For efficient production planning you always have to consider future developments. The more accurate the forecasts are, the better suited your production plans are to the situation. Predictive analytics can make accurate forecasts for the future by analyzing historic data with machine learning. For this method to work properly, you need to have as much data as possible. This must be collected, prepared and then placed at the system’s disposal. As soon as this data infrastructure has been established, however, all of your target parameters can be taken to the next level.
Prescriptive Analytics concerns itself with the question: which decisions must be made to achieve a certain objective? If, for example, the production of a manufactured product is to be increased by a certain percentage – since forecasts indicate that this will be necessary to meet future demand – this can be achieved by various means. Depending on the initial situation and production requirements, it may be sufficient to buy another machine. But an entire production line or another site may also be necessary or more efficient. Prescriptive Analytics calculates the best of all possibilities to achieve the desired objective.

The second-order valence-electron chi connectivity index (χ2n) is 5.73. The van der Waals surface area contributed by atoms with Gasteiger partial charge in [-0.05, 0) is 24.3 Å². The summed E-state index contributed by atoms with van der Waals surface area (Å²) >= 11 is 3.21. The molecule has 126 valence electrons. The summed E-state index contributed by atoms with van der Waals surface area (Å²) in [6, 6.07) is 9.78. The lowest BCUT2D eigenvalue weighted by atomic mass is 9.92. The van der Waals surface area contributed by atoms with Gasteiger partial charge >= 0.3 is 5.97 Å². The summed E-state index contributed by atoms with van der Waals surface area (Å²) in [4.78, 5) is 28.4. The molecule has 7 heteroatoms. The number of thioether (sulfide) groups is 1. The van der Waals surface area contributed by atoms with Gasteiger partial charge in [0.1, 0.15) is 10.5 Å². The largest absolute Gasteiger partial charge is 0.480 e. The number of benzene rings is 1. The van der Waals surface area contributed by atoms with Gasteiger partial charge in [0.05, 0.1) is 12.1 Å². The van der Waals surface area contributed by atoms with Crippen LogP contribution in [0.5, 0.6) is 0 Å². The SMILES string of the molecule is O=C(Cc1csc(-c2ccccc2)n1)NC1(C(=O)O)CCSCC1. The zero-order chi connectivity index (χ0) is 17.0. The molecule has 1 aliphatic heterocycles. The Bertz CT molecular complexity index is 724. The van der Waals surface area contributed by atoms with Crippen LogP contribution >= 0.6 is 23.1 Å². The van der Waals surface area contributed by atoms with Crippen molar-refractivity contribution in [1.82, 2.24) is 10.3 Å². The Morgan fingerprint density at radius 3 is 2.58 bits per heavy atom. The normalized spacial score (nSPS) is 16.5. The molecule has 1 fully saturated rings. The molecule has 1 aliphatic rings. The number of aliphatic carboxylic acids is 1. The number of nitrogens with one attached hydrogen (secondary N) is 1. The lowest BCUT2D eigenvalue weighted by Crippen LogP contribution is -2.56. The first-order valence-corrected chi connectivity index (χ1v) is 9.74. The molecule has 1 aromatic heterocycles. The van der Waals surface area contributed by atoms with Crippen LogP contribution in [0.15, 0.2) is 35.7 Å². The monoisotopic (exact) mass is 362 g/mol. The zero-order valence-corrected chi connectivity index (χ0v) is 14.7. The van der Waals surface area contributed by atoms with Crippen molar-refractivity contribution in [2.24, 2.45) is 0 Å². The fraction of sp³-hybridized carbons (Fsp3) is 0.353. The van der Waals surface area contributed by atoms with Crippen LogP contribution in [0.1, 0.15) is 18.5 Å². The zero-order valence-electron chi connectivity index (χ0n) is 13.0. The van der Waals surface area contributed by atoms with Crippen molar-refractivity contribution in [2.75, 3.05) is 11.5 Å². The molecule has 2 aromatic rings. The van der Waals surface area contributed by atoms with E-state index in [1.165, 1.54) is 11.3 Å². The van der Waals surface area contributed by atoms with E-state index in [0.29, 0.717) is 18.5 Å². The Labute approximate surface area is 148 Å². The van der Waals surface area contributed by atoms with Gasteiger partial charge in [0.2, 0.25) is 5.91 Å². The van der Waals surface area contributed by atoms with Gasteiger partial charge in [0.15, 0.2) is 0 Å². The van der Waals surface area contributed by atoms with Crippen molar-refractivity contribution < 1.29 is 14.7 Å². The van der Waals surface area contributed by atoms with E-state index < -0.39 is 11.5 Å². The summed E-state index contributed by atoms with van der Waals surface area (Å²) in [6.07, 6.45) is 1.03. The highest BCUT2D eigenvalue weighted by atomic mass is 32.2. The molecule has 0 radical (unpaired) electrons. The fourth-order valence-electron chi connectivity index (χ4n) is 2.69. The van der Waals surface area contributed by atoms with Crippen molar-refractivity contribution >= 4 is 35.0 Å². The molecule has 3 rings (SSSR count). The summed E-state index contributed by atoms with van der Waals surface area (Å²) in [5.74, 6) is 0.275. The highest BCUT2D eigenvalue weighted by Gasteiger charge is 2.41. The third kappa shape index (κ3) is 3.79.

Particularly effective when together
Both methods are especially effective if they are deployed together. In this way you get the very best out of your production planning. Every technology has its moment. With an optimization platform such as OPTANO, which deploys mathematical optimization, you can make use of all the possibilities available to enhance the quality of your plans and ensure that your production planning is always up-to-date. OPTANO provides you with a sound basis on which to make decisions, enabling you to get the best results for your planning challenges and making all your planning processes efficient, fast and flexible.
If you would like to learn more about how mathematical optimization methods can enrich your production planning and what other benefits they provide, then why not download our factsheet Modern Production Planning
Please also feel free to contact us directly. Dr. Sven Flake is at hand to answer any questions you may have about optimal production planning.
And what about the items in the attic?
Everything has its moment in time. And sometimes the things we have in the attic are now only there to make us smile fondly when they evoke cherished memories of the past. And even if this wasn’t their original purpose, it’s better that way. So,let’s close the box and put it back up in the attic.
Do you already know our factsheet on the topic?
In our factsheet Advanced Production Planning we present some of the use cases of Predictive and Prescriptive Analytics in modern production planning which you can download here.